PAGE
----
Lawsuit Seeks Redress For U.S. Residents Put On "No-Fly List"
July 19, 2010 by Special To Personal Liberty
In an effort to combat the threat of terrorism the Federal government has resorted to controversial tactics such as electronic surveillance and a no-fly list. However, a major civil rights organization has recently filed a lawsuit alleging that officials have abused the list and caused innocent Americans to be banned from planes.
The American Civil Liberties Union (ACLU) filed the suit at the end of June on behalf of 10 individuals—all of whom are United States citizens or lawful residents—who it says were put on the no-fly list without an explanation or a chance to clear their names.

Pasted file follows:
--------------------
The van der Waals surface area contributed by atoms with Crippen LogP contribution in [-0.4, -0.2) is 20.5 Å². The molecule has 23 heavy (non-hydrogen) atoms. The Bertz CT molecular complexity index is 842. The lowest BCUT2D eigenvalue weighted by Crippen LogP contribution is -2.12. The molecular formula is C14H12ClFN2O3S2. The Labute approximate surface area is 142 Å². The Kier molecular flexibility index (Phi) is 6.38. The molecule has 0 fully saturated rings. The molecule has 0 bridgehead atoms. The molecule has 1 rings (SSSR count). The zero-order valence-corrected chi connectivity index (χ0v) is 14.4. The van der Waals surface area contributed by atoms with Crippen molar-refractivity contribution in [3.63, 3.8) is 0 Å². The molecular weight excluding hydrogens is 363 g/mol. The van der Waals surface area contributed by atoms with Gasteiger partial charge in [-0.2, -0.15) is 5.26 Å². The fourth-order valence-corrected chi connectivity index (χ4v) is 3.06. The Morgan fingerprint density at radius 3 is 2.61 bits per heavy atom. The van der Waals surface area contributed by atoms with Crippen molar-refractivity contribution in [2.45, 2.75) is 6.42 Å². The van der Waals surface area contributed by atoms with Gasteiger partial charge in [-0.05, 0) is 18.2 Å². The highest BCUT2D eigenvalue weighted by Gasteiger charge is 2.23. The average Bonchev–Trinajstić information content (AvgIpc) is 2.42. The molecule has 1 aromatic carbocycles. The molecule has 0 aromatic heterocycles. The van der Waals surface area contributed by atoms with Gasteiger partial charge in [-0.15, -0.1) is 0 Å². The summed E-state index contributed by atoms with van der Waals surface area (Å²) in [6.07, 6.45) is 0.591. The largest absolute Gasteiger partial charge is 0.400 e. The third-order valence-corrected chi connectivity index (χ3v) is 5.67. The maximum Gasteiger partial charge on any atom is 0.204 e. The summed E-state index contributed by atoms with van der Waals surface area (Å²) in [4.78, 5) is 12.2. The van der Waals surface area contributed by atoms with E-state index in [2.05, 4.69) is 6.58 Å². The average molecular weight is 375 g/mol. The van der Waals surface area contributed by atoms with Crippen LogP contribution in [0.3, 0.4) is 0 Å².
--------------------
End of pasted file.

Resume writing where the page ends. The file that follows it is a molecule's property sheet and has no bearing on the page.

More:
Among the plaintiffs are Raymond Earl Knaeble, a U.S. citizen and Army veteran who has not been able to fly back to the U.S. from Colombia, as well as Steven Washburn, another citizen and veteran, who, after being prevented from flying from Europe to the U.S., crossed the border by land escorted by U.S. and Mexican officials, according to the ACLU.
“More and more Americans who have done nothing wrong find themselves unable to fly, and in some cases unable to return to the U.S., without any explanation whatsoever from the government,” said Ben Wizner, staff attorney with the ACLU National Security Project.
“A secret list that deprives people of the right to fly and places them into effective exile without any opportunity to object is both un-American and unconstitutional,” he added.